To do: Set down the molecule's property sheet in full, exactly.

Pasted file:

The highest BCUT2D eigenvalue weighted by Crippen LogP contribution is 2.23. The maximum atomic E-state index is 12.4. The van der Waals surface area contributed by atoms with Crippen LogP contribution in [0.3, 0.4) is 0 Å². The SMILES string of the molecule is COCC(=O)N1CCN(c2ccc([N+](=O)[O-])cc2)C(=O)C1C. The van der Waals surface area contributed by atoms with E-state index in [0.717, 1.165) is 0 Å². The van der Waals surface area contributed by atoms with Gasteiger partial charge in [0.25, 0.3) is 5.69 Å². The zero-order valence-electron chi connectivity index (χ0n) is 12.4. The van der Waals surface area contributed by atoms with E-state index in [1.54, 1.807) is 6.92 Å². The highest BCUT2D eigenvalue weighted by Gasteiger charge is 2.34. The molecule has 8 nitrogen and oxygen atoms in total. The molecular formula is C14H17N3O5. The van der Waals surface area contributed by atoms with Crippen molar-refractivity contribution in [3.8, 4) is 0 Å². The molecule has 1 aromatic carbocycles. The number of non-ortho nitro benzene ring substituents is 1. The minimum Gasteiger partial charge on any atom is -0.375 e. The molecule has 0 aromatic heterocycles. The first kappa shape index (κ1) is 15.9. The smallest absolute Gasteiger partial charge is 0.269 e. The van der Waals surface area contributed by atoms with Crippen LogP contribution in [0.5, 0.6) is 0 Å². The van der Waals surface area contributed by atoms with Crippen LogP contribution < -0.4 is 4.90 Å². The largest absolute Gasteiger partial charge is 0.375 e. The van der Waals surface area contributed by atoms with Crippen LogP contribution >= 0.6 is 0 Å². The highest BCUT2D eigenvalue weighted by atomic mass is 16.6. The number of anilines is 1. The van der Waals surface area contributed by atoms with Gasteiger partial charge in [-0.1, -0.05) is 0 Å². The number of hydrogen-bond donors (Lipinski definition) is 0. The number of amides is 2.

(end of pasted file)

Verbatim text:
The highest BCUT2D eigenvalue weighted by Crippen LogP contribution is 2.23. The maximum atomic E-state index is 12.4. The van der Waals surface area contributed by atoms with Crippen LogP contribution in [0.3, 0.4) is 0 Å². The SMILES string of the molecule is COCC(=O)N1CCN(c2ccc([N+](=O)[O-])cc2)C(=O)C1C. The van der Waals surface area contributed by atoms with E-state index in [0.717, 1.165) is 0 Å². The van der Waals surface area contributed by atoms with Gasteiger partial charge in [0.25, 0.3) is 5.69 Å². The zero-order valence-electron chi connectivity index (χ0n) is 12.4. The van der Waals surface area contributed by atoms with E-state index in [1.54, 1.807) is 6.92 Å². The highest BCUT2D eigenvalue weighted by Gasteiger charge is 2.34. The molecule has 8 nitrogen and oxygen atoms in total. The molecular formula is C14H17N3O5. The van der Waals surface area contributed by atoms with Crippen molar-refractivity contribution in [3.8, 4) is 0 Å². The molecule has 1 aromatic carbocycles. The number of non-ortho nitro benzene ring substituents is 1. The minimum Gasteiger partial charge on any atom is -0.375 e. The molecule has 0 aromatic heterocycles. The first kappa shape index (κ1) is 15.9. The smallest absolute Gasteiger partial charge is 0.269 e. The van der Waals surface area contributed by atoms with Crippen LogP contribution in [0.5, 0.6) is 0 Å². The van der Waals surface area contributed by atoms with Crippen LogP contribution < -0.4 is 4.90 Å². The largest absolute Gasteiger partial charge is 0.375 e. The van der Waals surface area contributed by atoms with Crippen LogP contribution >= 0.6 is 0 Å². The highest BCUT2D eigenvalue weighted by atomic mass is 16.6. The number of anilines is 1. The van der Waals surface area contributed by atoms with Gasteiger partial charge in [-0.1, -0.05) is 0 Å². The number of hydrogen-bond donors (Lipinski definition) is 0. The number of amides is 2.